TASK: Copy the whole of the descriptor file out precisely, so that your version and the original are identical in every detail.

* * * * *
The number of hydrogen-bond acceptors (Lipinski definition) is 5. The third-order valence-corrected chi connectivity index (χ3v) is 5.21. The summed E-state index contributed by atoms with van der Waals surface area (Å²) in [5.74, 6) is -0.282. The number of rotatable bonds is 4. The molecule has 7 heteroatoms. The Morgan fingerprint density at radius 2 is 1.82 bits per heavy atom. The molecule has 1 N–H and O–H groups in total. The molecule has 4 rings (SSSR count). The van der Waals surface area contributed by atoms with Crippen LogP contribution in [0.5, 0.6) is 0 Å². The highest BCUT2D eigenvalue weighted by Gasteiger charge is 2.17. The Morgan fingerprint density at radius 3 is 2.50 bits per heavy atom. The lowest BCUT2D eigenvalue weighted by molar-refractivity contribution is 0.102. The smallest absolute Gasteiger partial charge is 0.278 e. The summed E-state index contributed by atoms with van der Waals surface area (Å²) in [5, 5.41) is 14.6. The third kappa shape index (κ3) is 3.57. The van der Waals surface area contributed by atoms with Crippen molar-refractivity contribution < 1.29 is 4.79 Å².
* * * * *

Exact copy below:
The number of hydrogen-bond acceptors (Lipinski definition) is 5. The third-order valence-corrected chi connectivity index (χ3v) is 5.21. The summed E-state index contributed by atoms with van der Waals surface area (Å²) in [5.74, 6) is -0.282. The number of rotatable bonds is 4. The molecule has 7 heteroatoms. The Morgan fingerprint density at radius 2 is 1.82 bits per heavy atom. The molecule has 1 N–H and O–H groups in total. The molecule has 4 rings (SSSR count). The van der Waals surface area contributed by atoms with Crippen LogP contribution in [0.5, 0.6) is 0 Å². The highest BCUT2D eigenvalue weighted by Gasteiger charge is 2.17. The Morgan fingerprint density at radius 3 is 2.50 bits per heavy atom. The lowest BCUT2D eigenvalue weighted by molar-refractivity contribution is 0.102. The smallest absolute Gasteiger partial charge is 0.278 e. The summed E-state index contributed by atoms with van der Waals surface area (Å²) in [5, 5.41) is 14.6. The third kappa shape index (κ3) is 3.57. The van der Waals surface area contributed by atoms with Crippen molar-refractivity contribution < 1.29 is 4.79 Å².